We’ve enjoyed being voyeurs of the impact investing interplay in the US and UK for some time now. But the writing is on the wall: impact investing is gaining momentum here too so it may be time to get acquainted. What’s all the fuss about? Why should the sector invite impact investing into its typically risk-averse sandbox? Is it worth the leap?
What is it?
Broadly speaking, impact investments are intended to create positive impact through social, environmental and fiscal returns. Investors range from foundations, traditional financial institutions, individual philanthropists and nontraditional lenders. Though some areas are deemed to be more amenable to impact investing, technically it can be put to good use for any number of projects. As for financial instruments, they too can vary depending on the situation and investor.
No one is saying goodbye to the grant. It shall remain an integral part of the sector’s funding model. But it’s evident that traditional sources of financing are coming up short, leaving organizations vulnerable. Take the requisite obligation to pay for projects before receiving government funding or the limited grants for core operations. By turning to creative financial strategies, organizations are pursuing sustainability with an expanded toolbox.
Of course, impact investing is not new. In the UK and the US, organizations like the Nonprofit Finance Fund have been effectively making loans available to nonprofits for years now. Even here in Canada, “folks have been doing it for decades,” affirms Adam Spence of the Centre for Impact Investing, citing Quebec’s strong social economy. But it’s become more interesting now, as people start to move the agenda forward exponentially.
And it’s not hard to see why. Nonprofit leaders, feeling frustrated without capital to give their ideas wings, are looking to social finance to expand their operations, boost impact and more effectively meet their mission. It’s about advancing your mission with a new pool of capital that you wouldn’t normally be able to access,” says Spence.
But what of our sector’s reputation as risk-averse, more comfortable playing the quarter slots than sitting at the high stakes table, a shot of whisky in one hand, a royal flush in the other? Should they be gambling more? Or is the possibility of incurring greater debt going to further constrain an already-handcuffed sector?
And what of these investors who, reeling from the capital markets, feel even more squeamish at the idea of dropping their capital anywhere near something called “not-for-profit”.
Spence acknowledges there was once a perception that investing in the sector was a high-risk game, that if you put money in, you had little chance of seeing it again. But many are proving that theory wrong. Sometimes it’s just a matter of being selective with where the money goes. Poverty reduction, building infrastructure and affordable housing have proven to work especially well with an impact investing strategy. Same goes for bridge financing, with social impact bonds and outcomes-based financing particularly successful.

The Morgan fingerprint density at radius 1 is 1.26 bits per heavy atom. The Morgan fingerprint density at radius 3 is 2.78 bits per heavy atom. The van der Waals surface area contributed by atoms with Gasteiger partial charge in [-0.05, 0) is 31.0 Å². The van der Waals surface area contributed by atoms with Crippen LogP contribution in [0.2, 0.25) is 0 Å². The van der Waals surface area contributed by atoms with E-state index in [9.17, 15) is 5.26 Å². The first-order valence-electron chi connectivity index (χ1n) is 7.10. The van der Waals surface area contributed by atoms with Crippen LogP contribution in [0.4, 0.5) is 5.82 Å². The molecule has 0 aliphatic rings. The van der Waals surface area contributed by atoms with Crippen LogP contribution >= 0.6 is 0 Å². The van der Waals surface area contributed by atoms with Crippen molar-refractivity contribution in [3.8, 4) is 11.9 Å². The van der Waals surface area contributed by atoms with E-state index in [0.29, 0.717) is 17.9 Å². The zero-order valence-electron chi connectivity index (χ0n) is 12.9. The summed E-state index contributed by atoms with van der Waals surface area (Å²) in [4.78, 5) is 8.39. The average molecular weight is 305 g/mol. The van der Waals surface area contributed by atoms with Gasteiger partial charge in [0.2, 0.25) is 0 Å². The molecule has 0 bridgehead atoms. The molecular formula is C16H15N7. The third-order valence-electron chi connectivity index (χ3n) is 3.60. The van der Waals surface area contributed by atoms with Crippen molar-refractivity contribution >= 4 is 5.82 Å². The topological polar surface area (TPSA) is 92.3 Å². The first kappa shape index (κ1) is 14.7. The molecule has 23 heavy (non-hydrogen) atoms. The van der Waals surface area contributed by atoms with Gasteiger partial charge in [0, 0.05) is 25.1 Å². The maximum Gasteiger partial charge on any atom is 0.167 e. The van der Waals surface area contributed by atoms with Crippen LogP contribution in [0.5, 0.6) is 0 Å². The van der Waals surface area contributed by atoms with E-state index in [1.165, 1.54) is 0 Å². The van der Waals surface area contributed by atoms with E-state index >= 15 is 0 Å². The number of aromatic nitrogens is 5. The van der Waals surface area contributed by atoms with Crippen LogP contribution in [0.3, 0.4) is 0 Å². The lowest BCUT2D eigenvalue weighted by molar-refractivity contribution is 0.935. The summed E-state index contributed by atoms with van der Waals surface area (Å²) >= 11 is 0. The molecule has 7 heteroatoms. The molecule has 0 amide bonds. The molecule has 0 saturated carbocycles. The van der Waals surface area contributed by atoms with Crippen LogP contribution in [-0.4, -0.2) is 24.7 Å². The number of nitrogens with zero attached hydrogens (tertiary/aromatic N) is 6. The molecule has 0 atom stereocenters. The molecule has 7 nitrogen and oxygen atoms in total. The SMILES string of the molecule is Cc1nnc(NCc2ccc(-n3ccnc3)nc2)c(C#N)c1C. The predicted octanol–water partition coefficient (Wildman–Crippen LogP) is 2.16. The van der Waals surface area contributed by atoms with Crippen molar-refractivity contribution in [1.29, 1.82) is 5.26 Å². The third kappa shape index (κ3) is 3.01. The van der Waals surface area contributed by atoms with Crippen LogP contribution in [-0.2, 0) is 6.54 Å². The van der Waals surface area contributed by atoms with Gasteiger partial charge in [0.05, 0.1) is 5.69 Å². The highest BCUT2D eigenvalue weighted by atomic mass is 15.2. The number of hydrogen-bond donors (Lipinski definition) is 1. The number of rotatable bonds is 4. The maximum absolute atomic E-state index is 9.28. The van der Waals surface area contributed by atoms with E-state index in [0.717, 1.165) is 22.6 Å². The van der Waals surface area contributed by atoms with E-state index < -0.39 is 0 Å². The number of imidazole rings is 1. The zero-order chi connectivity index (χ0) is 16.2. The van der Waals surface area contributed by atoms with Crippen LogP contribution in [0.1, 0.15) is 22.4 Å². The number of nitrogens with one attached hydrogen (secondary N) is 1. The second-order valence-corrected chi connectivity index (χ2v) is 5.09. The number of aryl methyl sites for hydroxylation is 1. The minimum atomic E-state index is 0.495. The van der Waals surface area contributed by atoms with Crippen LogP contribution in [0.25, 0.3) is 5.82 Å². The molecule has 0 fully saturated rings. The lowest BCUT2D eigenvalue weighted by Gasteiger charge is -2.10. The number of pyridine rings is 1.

As a result, a growing number of investors are interested in putting capital to mission. Take the Canadian Alternative Investment Cooperative. Started in 1984, providing social enterprise and mortgage financing to nonprofits and cooperatives, CIAC today has a lending pool of $7 million, having invested in 50 different projects. The success of CIAC demonstrates that investing in community builds resiliency and that nonprofits are capable to repay their investments, says Spence.
More recently, a traditional lender caused a stir in January by jumping onto the bandwagon. RBC announced a $20 million commitment to a new social and environmental initiative, comprised of a $10 million Impact Fund and a $10 million investment into a socially responsible investment fund. The first such initiative of a major Canadian financial institution, its significance has far-reaching resonance.
And this April we saw another exciting launch, that of the Community Forward Fund (CFF). Hoping to promote a sustainable sector, CFF is addressing a gap in access to patient, working capital and bridge loans for small and medium sized organizations by making loans and arranging financing (initial loans will range between $35,000 and $250,000). CFF will also provide financial coaching, assessment tools and will help build financial skill capacity for sector organizations.
“One of the things we found was that a lot of foundations were looking for vehicles through which they could invest and lend to nonprofits,” explains CEO and co-founder, Nora Sobolov. “There’s a lot of need in the sector,” she adds, citing this as one solution of many. They won’t all work in every instance, Sobolov says but, “We need a marketplace and that’s what we’re hoping to build.”
The fund has received a lot of uptake, with a number of foundations and individuals showing interest. Take the Community Foundation of Ottawa who forged a partnership with CFF, the first step of their new Impact Investing strategy. “We’re trying to get our assets more aligned with our mission of enabling impact,” says Brian Toller, chair of the foundation’s board of governors, explaining how the strategy came about.
Already a leader in responsible investing, the partnership seemed logical. Many foundations are still hesitant about taking the impact investing step, says Toller. “It’s a mindset change.” But, for their foundation, and others willing to take the leap, it’s a worthy venture. “It’s no longer pulling us back, it’s moving us forward.”